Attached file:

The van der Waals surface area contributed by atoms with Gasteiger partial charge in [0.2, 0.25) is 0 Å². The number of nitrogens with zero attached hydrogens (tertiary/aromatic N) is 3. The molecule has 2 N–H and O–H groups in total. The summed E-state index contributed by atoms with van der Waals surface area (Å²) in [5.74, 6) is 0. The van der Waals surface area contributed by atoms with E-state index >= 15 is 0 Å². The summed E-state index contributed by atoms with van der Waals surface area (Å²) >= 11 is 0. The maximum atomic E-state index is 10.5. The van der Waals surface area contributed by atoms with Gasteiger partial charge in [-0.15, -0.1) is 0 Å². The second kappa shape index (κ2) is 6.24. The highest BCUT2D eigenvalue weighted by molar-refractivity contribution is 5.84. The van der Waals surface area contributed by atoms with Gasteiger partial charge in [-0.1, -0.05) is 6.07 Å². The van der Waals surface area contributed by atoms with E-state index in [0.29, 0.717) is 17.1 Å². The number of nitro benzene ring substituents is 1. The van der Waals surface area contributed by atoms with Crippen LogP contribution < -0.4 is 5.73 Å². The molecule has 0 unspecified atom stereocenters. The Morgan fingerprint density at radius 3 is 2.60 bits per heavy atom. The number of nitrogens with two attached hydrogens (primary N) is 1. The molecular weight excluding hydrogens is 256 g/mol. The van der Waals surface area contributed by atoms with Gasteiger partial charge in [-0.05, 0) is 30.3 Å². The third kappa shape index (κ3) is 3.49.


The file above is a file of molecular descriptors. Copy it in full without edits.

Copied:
The van der Waals surface area contributed by atoms with Gasteiger partial charge in [0.2, 0.25) is 0 Å². The number of nitrogens with zero attached hydrogens (tertiary/aromatic N) is 3. The molecule has 2 N–H and O–H groups in total. The summed E-state index contributed by atoms with van der Waals surface area (Å²) in [5.74, 6) is 0. The van der Waals surface area contributed by atoms with E-state index >= 15 is 0 Å². The summed E-state index contributed by atoms with van der Waals surface area (Å²) >= 11 is 0. The maximum atomic E-state index is 10.5. The van der Waals surface area contributed by atoms with Gasteiger partial charge in [-0.15, -0.1) is 0 Å². The second kappa shape index (κ2) is 6.24. The highest BCUT2D eigenvalue weighted by molar-refractivity contribution is 5.84. The van der Waals surface area contributed by atoms with Gasteiger partial charge in [-0.1, -0.05) is 6.07 Å². The van der Waals surface area contributed by atoms with E-state index in [0.29, 0.717) is 17.1 Å². The number of nitro benzene ring substituents is 1. The van der Waals surface area contributed by atoms with Crippen LogP contribution < -0.4 is 5.73 Å². The molecule has 0 unspecified atom stereocenters. The Morgan fingerprint density at radius 3 is 2.60 bits per heavy atom. The number of nitrogens with two attached hydrogens (primary N) is 1. The molecular weight excluding hydrogens is 256 g/mol. The van der Waals surface area contributed by atoms with Gasteiger partial charge in [-0.05, 0) is 30.3 Å². The third kappa shape index (κ3) is 3.49.